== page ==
UBC Faculty Research and Publications

Curvelet processing and imaging: adaptive ground roll removal Yarham, Carson 2008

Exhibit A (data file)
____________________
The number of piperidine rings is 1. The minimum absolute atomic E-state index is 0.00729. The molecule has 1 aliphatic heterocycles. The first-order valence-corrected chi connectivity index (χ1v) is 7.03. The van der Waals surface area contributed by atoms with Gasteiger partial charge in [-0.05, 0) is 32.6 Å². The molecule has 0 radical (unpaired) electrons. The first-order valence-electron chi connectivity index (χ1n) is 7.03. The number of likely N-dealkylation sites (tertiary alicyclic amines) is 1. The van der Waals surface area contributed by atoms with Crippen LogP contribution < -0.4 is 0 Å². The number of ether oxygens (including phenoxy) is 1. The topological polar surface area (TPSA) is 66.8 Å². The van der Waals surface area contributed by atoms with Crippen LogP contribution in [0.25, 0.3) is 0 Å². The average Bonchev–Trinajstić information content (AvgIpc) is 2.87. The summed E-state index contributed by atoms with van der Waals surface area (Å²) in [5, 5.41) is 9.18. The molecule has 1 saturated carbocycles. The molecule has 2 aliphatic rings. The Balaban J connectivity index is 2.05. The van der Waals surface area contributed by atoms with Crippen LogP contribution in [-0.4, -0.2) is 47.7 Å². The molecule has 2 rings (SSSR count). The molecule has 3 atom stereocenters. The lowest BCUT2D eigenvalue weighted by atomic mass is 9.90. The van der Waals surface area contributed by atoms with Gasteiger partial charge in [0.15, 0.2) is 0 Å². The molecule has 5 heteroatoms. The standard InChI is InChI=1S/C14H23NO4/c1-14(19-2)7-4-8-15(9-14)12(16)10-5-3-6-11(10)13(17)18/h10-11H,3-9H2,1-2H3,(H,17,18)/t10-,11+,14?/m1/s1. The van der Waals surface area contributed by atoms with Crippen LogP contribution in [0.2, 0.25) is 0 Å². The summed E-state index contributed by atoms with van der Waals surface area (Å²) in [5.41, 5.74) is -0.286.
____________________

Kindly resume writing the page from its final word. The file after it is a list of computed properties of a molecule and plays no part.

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Curvelet processing and imaging: adaptive ground roll removal Carson Yarham1, Daniel Trad2 and Felix J. Herrmann1 1 Department of Earth and Ocean Sciences, University of British Columbia, Canada 2 Veritas DGC Inc. Abstract In this paper we present examples of ground roll attenuation for synthetic and real data gathers by using Contourlet and Curvelet transforms. These non-separable wavelet transforms are locoalized both (x,t)- and (k,f)-domains and allow for adaptive seperation of signal and ground roll.  Both linear and non-linear filtering are discussed using the unique properties of these basis that allow for simultaneous localization in the both domains. Eventhough, the linear filtering techniques are encouraging the true added value of these basis-function techniques becomes apparent when we use these decompositions to adaptively substract modeled ground roll from data using a non-linear thesholding procedure. We show real and synthetic examples and the results suggest that these directional-selective basis functions provide a usefull tool for the removal of coherent noise such as ground roll. Introduction Recently, the world of two dimensional transforms has been considerably expanded by the introduction of new varieties of two dimensional multiresolution transforms.  Examples of them are ridgelets, beamlets, ridgelet packets, curvelets and contourlets.  These transformations provide us with invaluable tools for seismic processing that were not avaliable before.  In this abstract, we present some examples of the use of two of these transforms to eliminate ground roll in seismic gathers.  Although in principle this kind of coherent noise seems to be easy to eliminate by prediction and subtraction using conventional linear Radon transforms, or simple filtering with two dimensional Fourier transforms, in practice its prediction proves to be difficult since it contains dispersive energy and usually is aliased.  This is why we need to look at more sophisticated transforms that can take care of the complicated nature of this noise. In the last years wavelet transforms have been used with success to attenuate random noise in seismic data.  Most of these applications use thresholding which seperates the noise from signal. This approach is build on the premise that wavelets concentrate the signal’s energy into a limited number of large coefficients. The large coefficients are preserved during thresholding and the success of this method depends on (i) how well the basis functions are able to concentrate the signal’s energy and (ii) how well these functions are able to localize. Both Curvelets and Contourlets (ref. 1-4), greatly improve the directional selectivity and are able to locally and sparsely represent the signal and ground roll. Non-separable wavelets: Contourlets & Curvelets Curvelets, as proposed by E.J. Candès and F. Guo. (ref. 1-3), and contourlets (ref. 4) are a new family of non-seperable wavelet bases that represent seismic reflectors - that can be considered to lie on piece-wise smooth curves -  very sparsely which makes them ideal for use in seismic processing.  These transforms can obtain nearly optimal sparseness for seismic signals for three reasons.  First, they have a rapid decay for the reconstruction error as a function of the largest coefficients.  Second, they have the ability to concentrate the signal's energy on a limited number of coefficients.  Lastly, they have the ability to map (coherent) noise and signal to different areas of the transformed domain. Curvelets/Contourlets achieve these goals because they are multi-scale, multi-directional, anisotropicly shaped, directionaly selective, local and almost orthogonal (they are a tight frame, see for details see referances 1-4).  Because of their anisotropic shape, these basis functions align themselves with seismic events and because they are local, they are more flexible than a representation yielded by high-resolution Radon (ref. 5). The use of these transforms to remove predicted ground roll starts off by stating a simple, generic denoising problem € d = m + n. (1) In this case, our data is simply made up of a superposition of ground roll-free data € m and ground roll € n . To solve this denoising problem for ground roll  being white noise (which it  is not), we need to construct a diagonal decision operator that minimizes the energy differences between the data with and without ground roll.  It has been shown by D. L. Donoho, I. M. Johnstone and S. G. Mallat (ref. 6 and 7) and others that for a certain class of models, one can obtain near optimal signal to noise ratios for denoised data by projecting noisy data onto a basis function representation that is optimal for that particular class of models.  Now most of the model's energy will reside in only a few coefficients which allows for the definition of a shrinkage estimator that separates noise from the model.  For basis functions that are also local, one can show that soft thresholding on the coefficients suffices to approximatly solve the denoising problem, i.e. € ö m = B- 1Qm Bd( ) (2) where B-1 is the (pseudo)-inverse of B, and Θµ is either a linear filtering operation, removing certain frequency bands, or a non-linear soft/hard thresholding operator which mutes coefficients according to their magnitude. For orthonormal basis functions, the threshold equals (ref. 6 and 7): Great  Exp lo ra t i o ns  – Canada and Beyond 1 € µ = σ 2 loge N (3) Here, σ is the standard deviation of the noise and N being the number of data samples.  Because of the superior localization in both position and angle, we relax the white additive noise in Eq. 1 towards colored ground roll. In this case, we simply replace the constant threshold level of Eq.3 by a level a level defined in terms of the predicted ground roll.  This proocedure simply corresponds to threshold-level given by € µ = η Bn (4) We are thus, with the non-linear approach, able to adaptively decide which parts of the signal belong to our ground roll and threshold them. The € µ contains the relative ground roll model and η represents an additional control parameter which sets the confidence interval (e.g. 95 % for η = 3) (de)-emphasizing the thresholding. Model for the ground roll Ground roll noise is highly dispersive in the time-offset domain, and therefore, very difficult to model. At the same time, it has a dispersive nature that makes it difficult to eliminate with most tools; therefore proper modeling is necessary for testing our method. To do that, we take advantage of the fact that the ground roll has a relatively simple mapping in the frequency – slope domain (ref 8.).  Thus, we create the ground roll directly in the slant stack transform, following an approximated pattern of dispersive curves and overtones as described in the reference. Two Transforms, Two Methods: linear versus non-linear Denoising according the linear approach can be seen as a direct method.  First, take the transform (we use Contourlets in this case because they have simple representation in terms of frequency bands), then remove certain bands where ground roll resides (see Fig, 1 (d)) and reconstruct with the inverse transform. In the second non-linear approach, we use a prediction of the ground roll to locally guide us which coefficient to mute. Because, these basis functions live in some wedge of the frequency plane and are localized in physical space, they average over some area and hence integrate out possible errors in the predicted ground roll. By simply defining the threshold in terms of the predicted ground roll we obtain a robust method that adaptively removes the ground roll. The noise model does not need to be exact, it only needs to give a relatively accurate predicition of the noise characteristics. Examples Using a synthetic example shown in Figure 1a, we predict the noise in Figure 1b by using the contourlet transform.  Figure 1c is the signal obtained by subtraction. Figure 1d shows the different bands in contourlet space, which is acually a representation of a polar coordinate system in the 2-D frequency domain that seperates data in location, frequency and orientation. Figure 2 exemplifies the use of the contourlet transform to attenuate ground roll in the shot gather number 25 from Yilmaz.  Although the noise is well predicted (Figure 2b), some of the signal has leaked to the noise prediction for shallow events and subtraction.  This predicted noise is muted to prevent attenuation of signal in the shallow reflections.  Figure 2c shows the gather after subtraction of the noise.  Figure 2d shows a cartesian map of the contourlet transform for one particular window in the data. Figure 3a represents a synthetic set of hyperbolic events simulating a gather, with the additon of dispersive grond roll generated as already described.  This synthetic was generated with the expressed purpose to challenge the methods of ground roll extraction that we wish to test by containing steeply dipping hyperbolas which start to take on the same slope of the ground roll. We can now predict the noise with the curvelet transform.  Figure 3b shows the denoised signal and Figure 3c shows the predicted ground roll. It is worth noting that the predicted model of the ground roll and the actual ground roll applied to the synthetic example contain not only different slopes but also a different number of slopes.  The difference between the ground roll applied in the synthetic example and the ground roll which was used as a model in the thresholding is shown in Figure 3d. Acknowledgment: The authors would like to thank Emmanuel Candes and David Donoho for making their Digital Curvelet Transforms via Unequally-spaced Fourier Transforms available (presented at the ONR Meeting, University of Minnesota, May, 2003). We also would like to thank Mauricio Sacchi for his migration code. This work was in part financially supported by a NSERC Discovery Grant. Daniel Trad wishes to acknowledge Tadeusz Ulrych and the sponsors of the Consortium for the Development of Specialized Seismic Techniques (CDSST). Great  Exp lo ra t i o ns  – Canada and Beyond 2 Figure1:  Synthetic example of ground roll attenuation by contourlet transform (a) Data.  (b) Predicted noise. (c) Data after subtracting noise. (d) Contourlet tranform. Figure 2:  Ground roll attenuation by using Contourlets. (a) data. (b) Noise prediction from the Contourlet transform. (c) data after substracting predicted noise. (d) Contourlet space for one particular window on the data. Great  Exp lo ra t i o ns  – Canada and Beyond 3 Figure 3. Synthetic example of denoising using a prediction of the ground roll. (a) Synthethetic with some events and ground roll. (b) Predicted noise by our non-linear adaptive substraction method (cf. Eq.2). (c) Denoised result. (d) Difference in the actual and the modelled ground roll used for the threshold in the denoising. References [1] E.J. Candès and F. Guo.  New Multiscale Transforms, Minimum Total Variation Synthesis: Applications to Edge-Preserving Image Reconstruction. Signal Processing, pages 1519 – 1543, 2002. [2] E.J. Candès and D. L. Donoho.  Curvelets – A Surprisingly Effective Nonadaptive Representation for Objects with Edges, Curves and Surfaces. Vanderbilt University Press, 2000. [3] E.J. Candès  and D. Donoho.  New Tight Frames of Curvelets and Optimal Representations of Objects with Smooth Singularities.  Technical Report, Stanford, 2002.  Submitted [4] M. Do and M. Vetterli.  Beyond Wavelets, chapter Contourlets.  Academic Press, 2002. [5] D. O. Trad. Latest views of the sparse Radon transform.  Geophysics, 68(1) : 386 – 399, 2003 [6] D. L. Donoho and I. M. Johnstone.  Minimax Estimation via Wavelet Shrinkage.  Annals of Statistics, 26(3) : 879 – 921, 1998. [7] S. G. Mallat. A Wavelet Tour of Signal Processing.  Academic Press, 1997. [8] McMechan, G. A. and Yedlin, M. J., 1981, Analysis of dispersive waves by wave-field transformation: Geophysics, Soc. of Expl. Geophys., 46, 869- 874 Great  Exp lo ra t i o ns  – Canada and Beyond 4